Monk in a Red Robe

Monk in a Red Robe, has long been cherished by Chinese scholars as a rare gem in traditional Chinese painting.
Monk in a Red Robe
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The painting “Monk in a Red Robe,” by Zhao Mengfu realistically depicts a preaching monk who has attained nirvana. Zhao is deemed one of the most important representatives of Chinese literati painters. His wife Guan Daosheng and son Zhao Yong were also renowned painters in Chinese history.

Hongyi Luohan Tu, or Monk in a Red Robe, has long been cherished by Chinese scholars as a rare gem in traditional Chinese painting.

It was painted more than 700 years ago by Zhao Mengfu (1254-1322), a great calligrapher, painter and poet, who has been hailed by some art historians as the “principal architect” of the renaissance of Yuan Dynasty (1271-1368).

Born in today’s Huzhou in east China’s Zhejiang Province, Zhao was a descendant of the first emperor of Song Dynasty (960-1279), which collapsed under the invasion of the Mongol troops led by Kublai Khan (1215-1294).

Zhao’s adult life was literally torn between his desire to remain loyal to the fallen Song Dynasty and his ambition to “help shape policies” by serving at the new imperial court.

So, he picked the so-called road of reclusion at court, which meant that, while working as a government official, he shied away from political intrigues as much as possible and tried his best to maintain his integrity.

But such conflict of intentions was rather depressing and Zhao frequently resorted to his artistic pursuits, especially calligraphy and painting, as his vehicles for self-expression.

As one of the top four master calligraphers in China’s history of Regular Script, the most easily and widely recognized Chinese writing style, Zhao disdained the prevalent gentle brushwork of his time and pursued the so-called guyi or “spirit of antiquity” in the bolder and simpler style of older times such as the Jin Dynasty (AD 265-420) and the Tang Dynasty (AD 618-907).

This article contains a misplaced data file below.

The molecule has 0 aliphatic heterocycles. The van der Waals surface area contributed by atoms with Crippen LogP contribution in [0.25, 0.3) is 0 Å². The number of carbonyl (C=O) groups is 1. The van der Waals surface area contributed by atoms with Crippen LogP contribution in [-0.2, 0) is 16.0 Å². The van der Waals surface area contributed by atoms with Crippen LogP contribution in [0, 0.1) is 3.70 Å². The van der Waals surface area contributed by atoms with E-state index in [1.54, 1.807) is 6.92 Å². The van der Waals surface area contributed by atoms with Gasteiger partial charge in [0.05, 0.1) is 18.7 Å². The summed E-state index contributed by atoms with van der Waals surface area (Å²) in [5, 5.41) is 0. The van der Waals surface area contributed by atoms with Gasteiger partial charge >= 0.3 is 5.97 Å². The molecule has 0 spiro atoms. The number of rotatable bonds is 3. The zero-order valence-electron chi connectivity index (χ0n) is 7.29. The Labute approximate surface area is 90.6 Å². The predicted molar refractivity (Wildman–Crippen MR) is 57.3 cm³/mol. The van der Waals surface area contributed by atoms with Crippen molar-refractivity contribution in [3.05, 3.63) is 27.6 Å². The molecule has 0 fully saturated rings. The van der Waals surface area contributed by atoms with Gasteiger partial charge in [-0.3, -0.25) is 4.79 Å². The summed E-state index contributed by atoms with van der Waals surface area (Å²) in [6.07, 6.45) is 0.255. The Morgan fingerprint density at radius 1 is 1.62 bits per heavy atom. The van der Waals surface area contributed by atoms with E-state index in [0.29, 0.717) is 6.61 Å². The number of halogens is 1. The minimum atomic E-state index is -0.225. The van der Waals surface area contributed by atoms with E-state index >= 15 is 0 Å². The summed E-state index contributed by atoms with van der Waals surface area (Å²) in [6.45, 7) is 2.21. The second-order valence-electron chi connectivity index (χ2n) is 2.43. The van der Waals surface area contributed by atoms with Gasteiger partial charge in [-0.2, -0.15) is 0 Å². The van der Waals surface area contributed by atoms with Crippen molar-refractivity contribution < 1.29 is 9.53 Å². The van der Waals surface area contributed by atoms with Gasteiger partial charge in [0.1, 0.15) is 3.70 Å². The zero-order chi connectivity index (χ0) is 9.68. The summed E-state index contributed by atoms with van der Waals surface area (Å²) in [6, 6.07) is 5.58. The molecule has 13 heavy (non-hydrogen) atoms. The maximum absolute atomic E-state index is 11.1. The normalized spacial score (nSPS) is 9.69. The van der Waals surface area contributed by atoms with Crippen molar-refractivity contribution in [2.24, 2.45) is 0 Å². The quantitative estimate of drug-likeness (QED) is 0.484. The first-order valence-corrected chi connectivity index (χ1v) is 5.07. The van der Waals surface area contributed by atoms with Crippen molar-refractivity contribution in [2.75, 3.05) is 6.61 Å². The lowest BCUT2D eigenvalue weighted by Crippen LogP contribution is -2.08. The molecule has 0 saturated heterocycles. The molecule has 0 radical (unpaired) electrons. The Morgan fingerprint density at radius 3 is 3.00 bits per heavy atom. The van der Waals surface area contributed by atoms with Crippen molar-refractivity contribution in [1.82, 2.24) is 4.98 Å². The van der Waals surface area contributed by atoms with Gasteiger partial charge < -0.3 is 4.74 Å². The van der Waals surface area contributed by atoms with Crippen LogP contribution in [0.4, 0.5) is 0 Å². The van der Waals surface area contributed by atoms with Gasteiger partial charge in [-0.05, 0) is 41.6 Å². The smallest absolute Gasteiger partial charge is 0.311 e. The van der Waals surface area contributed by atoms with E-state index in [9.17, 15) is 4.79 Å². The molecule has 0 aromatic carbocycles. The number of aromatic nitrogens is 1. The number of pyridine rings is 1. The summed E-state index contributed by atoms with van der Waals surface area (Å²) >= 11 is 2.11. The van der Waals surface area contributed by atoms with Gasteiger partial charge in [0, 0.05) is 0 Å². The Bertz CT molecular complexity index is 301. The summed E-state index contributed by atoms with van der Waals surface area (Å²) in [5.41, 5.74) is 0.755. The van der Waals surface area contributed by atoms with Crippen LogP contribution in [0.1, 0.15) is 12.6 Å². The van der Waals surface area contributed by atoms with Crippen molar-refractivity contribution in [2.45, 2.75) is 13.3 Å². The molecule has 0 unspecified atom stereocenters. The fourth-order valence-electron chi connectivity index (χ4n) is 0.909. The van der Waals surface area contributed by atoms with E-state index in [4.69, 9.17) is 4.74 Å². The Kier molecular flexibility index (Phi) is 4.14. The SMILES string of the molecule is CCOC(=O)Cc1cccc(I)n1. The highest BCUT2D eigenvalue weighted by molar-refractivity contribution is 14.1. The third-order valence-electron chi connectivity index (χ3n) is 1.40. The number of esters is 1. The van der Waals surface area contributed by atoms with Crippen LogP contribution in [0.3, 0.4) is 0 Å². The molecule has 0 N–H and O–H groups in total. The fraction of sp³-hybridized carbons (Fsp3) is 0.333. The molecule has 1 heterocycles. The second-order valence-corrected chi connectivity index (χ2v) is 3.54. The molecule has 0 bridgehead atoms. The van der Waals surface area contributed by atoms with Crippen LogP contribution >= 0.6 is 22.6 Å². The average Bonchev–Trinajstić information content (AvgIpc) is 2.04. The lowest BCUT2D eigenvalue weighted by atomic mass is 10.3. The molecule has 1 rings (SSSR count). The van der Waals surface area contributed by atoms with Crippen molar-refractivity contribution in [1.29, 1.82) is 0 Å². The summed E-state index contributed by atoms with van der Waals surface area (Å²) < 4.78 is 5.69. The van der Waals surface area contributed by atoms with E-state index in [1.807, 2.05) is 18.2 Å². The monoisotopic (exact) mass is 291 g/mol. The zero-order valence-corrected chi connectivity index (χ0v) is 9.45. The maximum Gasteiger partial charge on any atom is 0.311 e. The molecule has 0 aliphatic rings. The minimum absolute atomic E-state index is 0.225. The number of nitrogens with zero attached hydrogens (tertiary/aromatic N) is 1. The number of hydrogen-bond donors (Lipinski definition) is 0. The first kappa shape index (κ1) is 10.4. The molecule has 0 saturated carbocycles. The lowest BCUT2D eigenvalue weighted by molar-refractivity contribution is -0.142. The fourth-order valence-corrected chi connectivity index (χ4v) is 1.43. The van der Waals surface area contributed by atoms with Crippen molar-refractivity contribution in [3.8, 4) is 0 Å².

The same is true with his paintings. In 1320, Zhao wrote an inscription on his painting, Monk in a Red Robe, saying: “This scroll, which I painted 17 years ago, roughly conveys a 'spirit of antiquity, but I am not sure what viewers will make of it.”

The scroll, 26 x 52 centimeters, ink and color on paper, depicts rather realistically a preaching monk, or, to be more precise, an arhat, a Buddhist who has attained nirvana. A halo in the painting denotes his saintly status.

Dressed in a red robe, this monk with sunken eyes, big nose, thick beard and hairy chest is apparently not Chinese but likely hails from India or central Asia. This is because during Zhao’s time, it was not uncommon to see monks from these areas preaching Buddhism in China, especially in its north and northwest regions and the Yuan capital, today’s Beijing, as well.

As a government official, Zhao certainly had many opportunities to encounter those foreign monks on various occasions.

In the painting, except for his face and an extended left hand, most parts of the monk are covered by a simply rendered red robe. He sits on a green rock covered by a small-sized square textile. With a tree and some more rocks standing in the background, the whole painting looks like a simple stage set.

The blue-green color of the rocks here is very likely to remind viewers of the archaic style of the Green and Blue Landscape painting, a genre extremely popular during the Tang Dynasty. Together with a simple composition and schematic brushwork, it probably embodies the “spirit of antiquity” mentioned in the painter’s inscription.

Monk in a Red Robe
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Zhao Mengfu’s “Twin Pines with Level Distance” conveys the idea of “likeness-in-spirit” with few brushes, ink color only and a great amount of white space. On the left of the scroll, the artist, who was also a great calligrapher, wrote a simple composition of when and why he did the painting, an integral part of his artworks.

Many of Zhao’s other paintings, such as Man and Horse, Elegant Rocks and Sparse Trees, Bathing Horses and Twin Pines with Level Distance, convey the painter’s idea of integrating calligraphy with painting.

Zhao once said that “calligraphy and painting are basically the same,” underscoring the tradition of Chinese literati painters, who were in favor of shensi, or “likeness-in-spirit” over xingsi, or “likeness-in-form.”

In their artworks, not only the painting itself should be largely rendered with calligraphic skills and appeal, but the indispensable inscriptions here are deemed a direct demonstration of the art of lettering. Also, the inscriptions are always treated as an integral part of the composition.

Zhao’s artworks are now housed in various museums around the world including Japan, the United States as well as the Chinese mainland and Taiwan.

His masterpiece painting, Monk in a Red Robe, now is in the collection of the Liaoning Provincial Museum in Northeast China.

Monk in a Red Robe

Artist: Zhao Mengfu (1254-1322)

Year: Yuan Dynasty (1271-1368)

Type: Ink and color on paper

Dimensions: 26 cm × 52 cm

Location: Liaoning Provincial Museum

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